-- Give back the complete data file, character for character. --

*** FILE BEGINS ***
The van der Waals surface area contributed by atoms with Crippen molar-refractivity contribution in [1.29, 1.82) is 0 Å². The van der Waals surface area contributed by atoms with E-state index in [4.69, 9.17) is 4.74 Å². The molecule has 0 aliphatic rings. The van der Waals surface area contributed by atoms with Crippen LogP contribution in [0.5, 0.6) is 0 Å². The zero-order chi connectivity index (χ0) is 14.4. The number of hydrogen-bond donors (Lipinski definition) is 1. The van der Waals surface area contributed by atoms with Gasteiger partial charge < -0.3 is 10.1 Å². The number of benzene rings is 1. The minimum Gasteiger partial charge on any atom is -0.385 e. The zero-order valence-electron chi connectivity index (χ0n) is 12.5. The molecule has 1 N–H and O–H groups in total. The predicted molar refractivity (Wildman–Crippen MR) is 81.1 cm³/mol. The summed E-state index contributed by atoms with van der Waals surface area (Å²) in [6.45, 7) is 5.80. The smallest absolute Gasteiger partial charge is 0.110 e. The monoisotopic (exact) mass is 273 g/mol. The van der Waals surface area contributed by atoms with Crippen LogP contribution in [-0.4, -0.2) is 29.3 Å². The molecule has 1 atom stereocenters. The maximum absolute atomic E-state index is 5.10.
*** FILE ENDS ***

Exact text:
The van der Waals surface area contributed by atoms with Crippen molar-refractivity contribution in [1.29, 1.82) is 0 Å². The van der Waals surface area contributed by atoms with E-state index in [4.69, 9.17) is 4.74 Å². The molecule has 0 aliphatic rings. The van der Waals surface area contributed by atoms with Crippen LogP contribution in [0.5, 0.6) is 0 Å². The zero-order chi connectivity index (χ0) is 14.4. The number of hydrogen-bond donors (Lipinski definition) is 1. The van der Waals surface area contributed by atoms with Gasteiger partial charge < -0.3 is 10.1 Å². The number of benzene rings is 1. The minimum Gasteiger partial charge on any atom is -0.385 e. The zero-order valence-electron chi connectivity index (χ0n) is 12.5. The molecule has 1 N–H and O–H groups in total. The predicted molar refractivity (Wildman–Crippen MR) is 81.1 cm³/mol. The summed E-state index contributed by atoms with van der Waals surface area (Å²) in [6.45, 7) is 5.80. The smallest absolute Gasteiger partial charge is 0.110 e. The monoisotopic (exact) mass is 273 g/mol. The van der Waals surface area contributed by atoms with Crippen LogP contribution in [-0.4, -0.2) is 29.3 Å². The molecule has 1 atom stereocenters. The maximum absolute atomic E-state index is 5.10.